Prime Minister Justin Trudeau sat down with Belgium’s Prime Minister Charles Michel for a “poutine summit” at an Ottawa chip wagon Friday.
Yes, poutine, as in that one and only savoury union of fries, gravy, and cheese curds — which has apparently become a go-to icebreaker with visiting dignitaries whenever cameras are involved.
Friday poutine summit - welcoming PM Charles Michel of Belgium to Canada for the first time. Thank you, Charles, for your partnership as our countries work together to help businesses thrive and our middle class prosper. 🇨🇦🇧🇪 Sommet de la poutine en ce vendredi pour accueillir le PM Charles Michel de Belgique lors de sa première visite au Canada. Merci de votre partenariat, Charles, pendant que nos pays collaborent pour favoriser la prospérité des entreprises et de la classe moyenne.
Trudeau and Michel were both joined by their partners Sophie Grégoire Trudeau and Amélie Derbaudrenghien.
But poutine isn’t all that they ate, Trudeau also ordered a round of hot dogs.
Later, at a news conference addressing the Canada-European trade agreement, Michel went off-topic to credit Trudeau with introducing him to poutine, which he described as “very, very good.”
“I can tell you that as a Belgian I am an expert naturally and a connoisseur with regards to French fries,” Michel said in French.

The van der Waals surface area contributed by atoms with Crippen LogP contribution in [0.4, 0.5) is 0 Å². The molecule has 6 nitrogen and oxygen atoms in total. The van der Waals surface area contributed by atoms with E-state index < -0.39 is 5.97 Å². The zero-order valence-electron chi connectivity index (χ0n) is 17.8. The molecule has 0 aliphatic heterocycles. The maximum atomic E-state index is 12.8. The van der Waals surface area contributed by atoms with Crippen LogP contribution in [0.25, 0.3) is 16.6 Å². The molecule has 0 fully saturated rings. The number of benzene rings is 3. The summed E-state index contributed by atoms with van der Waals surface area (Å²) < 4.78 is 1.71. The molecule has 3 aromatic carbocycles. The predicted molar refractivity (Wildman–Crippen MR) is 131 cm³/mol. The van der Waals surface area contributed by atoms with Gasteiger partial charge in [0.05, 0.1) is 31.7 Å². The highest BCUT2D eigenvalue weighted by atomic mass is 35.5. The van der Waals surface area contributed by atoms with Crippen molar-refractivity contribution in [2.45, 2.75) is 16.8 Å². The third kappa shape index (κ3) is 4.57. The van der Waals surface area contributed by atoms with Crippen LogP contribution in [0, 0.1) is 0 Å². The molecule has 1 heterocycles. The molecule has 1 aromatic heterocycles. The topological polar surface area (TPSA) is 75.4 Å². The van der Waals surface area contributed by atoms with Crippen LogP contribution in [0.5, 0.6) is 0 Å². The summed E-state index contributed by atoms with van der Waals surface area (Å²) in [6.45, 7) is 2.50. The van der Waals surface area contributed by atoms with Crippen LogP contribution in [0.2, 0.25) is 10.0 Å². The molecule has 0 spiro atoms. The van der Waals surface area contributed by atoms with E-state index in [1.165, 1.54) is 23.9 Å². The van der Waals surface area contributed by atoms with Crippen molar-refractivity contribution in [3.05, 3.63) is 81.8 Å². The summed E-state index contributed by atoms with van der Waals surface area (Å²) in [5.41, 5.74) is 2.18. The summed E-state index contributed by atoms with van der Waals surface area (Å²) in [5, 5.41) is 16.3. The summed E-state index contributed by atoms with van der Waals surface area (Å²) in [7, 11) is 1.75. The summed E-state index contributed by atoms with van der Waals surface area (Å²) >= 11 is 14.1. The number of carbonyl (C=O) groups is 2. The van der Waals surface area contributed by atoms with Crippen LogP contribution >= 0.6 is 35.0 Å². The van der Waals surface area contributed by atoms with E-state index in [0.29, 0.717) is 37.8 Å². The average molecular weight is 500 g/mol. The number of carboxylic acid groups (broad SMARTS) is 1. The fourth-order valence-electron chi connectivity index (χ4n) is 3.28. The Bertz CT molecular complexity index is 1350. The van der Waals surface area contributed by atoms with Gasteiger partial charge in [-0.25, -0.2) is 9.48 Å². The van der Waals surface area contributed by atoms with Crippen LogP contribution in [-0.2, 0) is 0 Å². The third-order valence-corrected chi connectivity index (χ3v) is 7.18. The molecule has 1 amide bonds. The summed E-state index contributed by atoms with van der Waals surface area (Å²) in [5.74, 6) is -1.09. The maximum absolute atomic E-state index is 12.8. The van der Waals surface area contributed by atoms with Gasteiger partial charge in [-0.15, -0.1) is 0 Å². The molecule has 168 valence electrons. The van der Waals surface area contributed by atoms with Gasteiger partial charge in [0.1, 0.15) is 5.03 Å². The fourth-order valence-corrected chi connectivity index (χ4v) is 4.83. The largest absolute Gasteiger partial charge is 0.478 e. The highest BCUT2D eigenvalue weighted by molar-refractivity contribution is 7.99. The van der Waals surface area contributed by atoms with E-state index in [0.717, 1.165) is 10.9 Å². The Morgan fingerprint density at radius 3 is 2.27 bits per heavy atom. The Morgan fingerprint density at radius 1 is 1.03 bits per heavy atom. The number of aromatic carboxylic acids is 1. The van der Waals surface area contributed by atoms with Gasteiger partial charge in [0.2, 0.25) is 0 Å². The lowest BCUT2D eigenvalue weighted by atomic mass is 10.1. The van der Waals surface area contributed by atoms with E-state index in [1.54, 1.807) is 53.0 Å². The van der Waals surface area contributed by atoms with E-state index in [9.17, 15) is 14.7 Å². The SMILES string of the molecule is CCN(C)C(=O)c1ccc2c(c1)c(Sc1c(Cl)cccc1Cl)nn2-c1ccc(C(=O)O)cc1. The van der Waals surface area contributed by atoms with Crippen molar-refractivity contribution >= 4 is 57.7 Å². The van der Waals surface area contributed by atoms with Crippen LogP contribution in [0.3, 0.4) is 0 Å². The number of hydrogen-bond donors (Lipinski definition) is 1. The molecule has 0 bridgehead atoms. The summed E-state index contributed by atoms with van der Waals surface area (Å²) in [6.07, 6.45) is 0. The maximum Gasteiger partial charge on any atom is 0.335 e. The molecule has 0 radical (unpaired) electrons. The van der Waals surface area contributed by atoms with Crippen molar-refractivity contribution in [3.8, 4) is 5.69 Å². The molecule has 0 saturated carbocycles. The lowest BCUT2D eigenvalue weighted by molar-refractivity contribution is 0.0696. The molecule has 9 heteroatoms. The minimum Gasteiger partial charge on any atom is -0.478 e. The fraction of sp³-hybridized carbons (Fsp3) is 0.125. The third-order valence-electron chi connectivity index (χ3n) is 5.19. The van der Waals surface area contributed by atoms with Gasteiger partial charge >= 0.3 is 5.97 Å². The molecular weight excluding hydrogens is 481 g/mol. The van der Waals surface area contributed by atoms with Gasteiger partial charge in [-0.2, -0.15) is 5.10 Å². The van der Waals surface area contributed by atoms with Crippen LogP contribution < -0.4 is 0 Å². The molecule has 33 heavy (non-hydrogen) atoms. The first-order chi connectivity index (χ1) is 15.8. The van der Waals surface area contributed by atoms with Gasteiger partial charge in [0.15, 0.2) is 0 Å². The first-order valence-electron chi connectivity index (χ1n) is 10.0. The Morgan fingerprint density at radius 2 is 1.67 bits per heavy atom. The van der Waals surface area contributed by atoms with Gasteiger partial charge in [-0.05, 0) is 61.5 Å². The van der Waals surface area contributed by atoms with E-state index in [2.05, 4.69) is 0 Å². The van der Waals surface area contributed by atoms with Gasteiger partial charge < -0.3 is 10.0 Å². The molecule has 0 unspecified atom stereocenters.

The Belgian PM’s surprise encounter with fries haven't always been good.
In 2014, a feminist activist group pelted Michel with fries and mayo over concerns increased market competitiveness would lead to more austerity measures.
Belgian PM to Trudeau: ‘We have excellent potatoes’
Trudeau accepted Michel’s poutine summit compliment and tried to steer the focus back onto the Comprehensive Economic and Trade Agreement (CETA).
Prime Minister Justin Trudeau, right, and Belgium Prime Minister Charles Michel hold a joint news conference in the foyer of the House Commons on June 16, 2017. (Photo: Fred Chartrand/The Canadian Press)
“I would like to underline that with this agreement we will be able to send you more cheese curds to make poutines,” he said.
To which Michel replied in French, “We have excellent potatoes in Belgium that we could send you as well.”
The free trade deal will shave 98 per cent of tariffs on both sides, opening Canadian businesses to a market of 500 million Europeans.
But it’s not all smiles over the thought of Belgian frites and squeaky cheese curd exports.
A report published in International Journal of Political Economy, authors Pierre Kohler and Servaas Storm warn the deal could eliminate 23,000 trade-related jobs in Canada by 2023.
CETA was approved by the European Parliament in February after seven years of negotiations.